Majority of US vegetarians revert to meat, finds study

An American study has revealed that the large majority of vegetarians in the US cannot resist going back to eating meat, with 84% failing to stick to a meat-free diet.

The Human Research Council (HRC) described its research as the most comprehensive ever conducted on former and current vegetarians, drawn from a sample of more than 11,000 adults. The results not only showed that over eight in 10 vegetarians gave up the diet, more than half of them did so within a year, and one-third within three months or less.

The study revealed that 88% of Americans have never been vegetarian, 10% are former vegetarians, and 2% are current vegetarians. Former vegetarians had an average age of 48, having first adopted the diet at around 34. Around half of former vegetarians are over 50, while two-thirds of them are women.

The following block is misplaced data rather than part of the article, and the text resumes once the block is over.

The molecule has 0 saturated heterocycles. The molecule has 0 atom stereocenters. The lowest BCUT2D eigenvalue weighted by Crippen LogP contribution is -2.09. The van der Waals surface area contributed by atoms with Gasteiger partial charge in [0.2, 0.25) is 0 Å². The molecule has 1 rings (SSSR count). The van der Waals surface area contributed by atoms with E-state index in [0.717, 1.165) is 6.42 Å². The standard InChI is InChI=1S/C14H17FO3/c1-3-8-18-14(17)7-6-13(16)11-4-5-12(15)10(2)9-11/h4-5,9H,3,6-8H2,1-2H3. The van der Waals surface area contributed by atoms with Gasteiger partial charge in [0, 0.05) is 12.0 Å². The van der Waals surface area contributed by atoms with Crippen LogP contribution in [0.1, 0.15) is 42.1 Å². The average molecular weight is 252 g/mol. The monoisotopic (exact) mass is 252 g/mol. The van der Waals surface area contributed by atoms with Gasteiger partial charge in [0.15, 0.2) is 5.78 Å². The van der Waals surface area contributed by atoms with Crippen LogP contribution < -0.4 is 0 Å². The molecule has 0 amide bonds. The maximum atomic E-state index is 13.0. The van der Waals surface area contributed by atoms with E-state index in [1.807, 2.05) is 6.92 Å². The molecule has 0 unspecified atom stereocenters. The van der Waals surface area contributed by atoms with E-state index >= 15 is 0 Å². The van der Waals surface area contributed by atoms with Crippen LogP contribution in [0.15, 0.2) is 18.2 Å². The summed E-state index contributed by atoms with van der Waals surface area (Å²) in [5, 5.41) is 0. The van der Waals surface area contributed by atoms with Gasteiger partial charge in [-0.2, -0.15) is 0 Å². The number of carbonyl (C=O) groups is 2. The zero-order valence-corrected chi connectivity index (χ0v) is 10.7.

It concluded that vegetarians find it difficult to completely abstain from meat, with 43% of lapsed vegetarians saying they found it too difficult to maintain a pure diet. The research also outlined the main difficulties former vegetarians said they had faced; over 60% said that they disliked that their diet made them stick out from the crowd.

The majority of former vegetarians said they initially took up the diet for health reasons, with 58% naming health as the number one motivator.

One positive for those who strive to popularise meat-free diets is that more than a third (37%) of former vegetarians/vegans said they were interested in re-adopting the diet.

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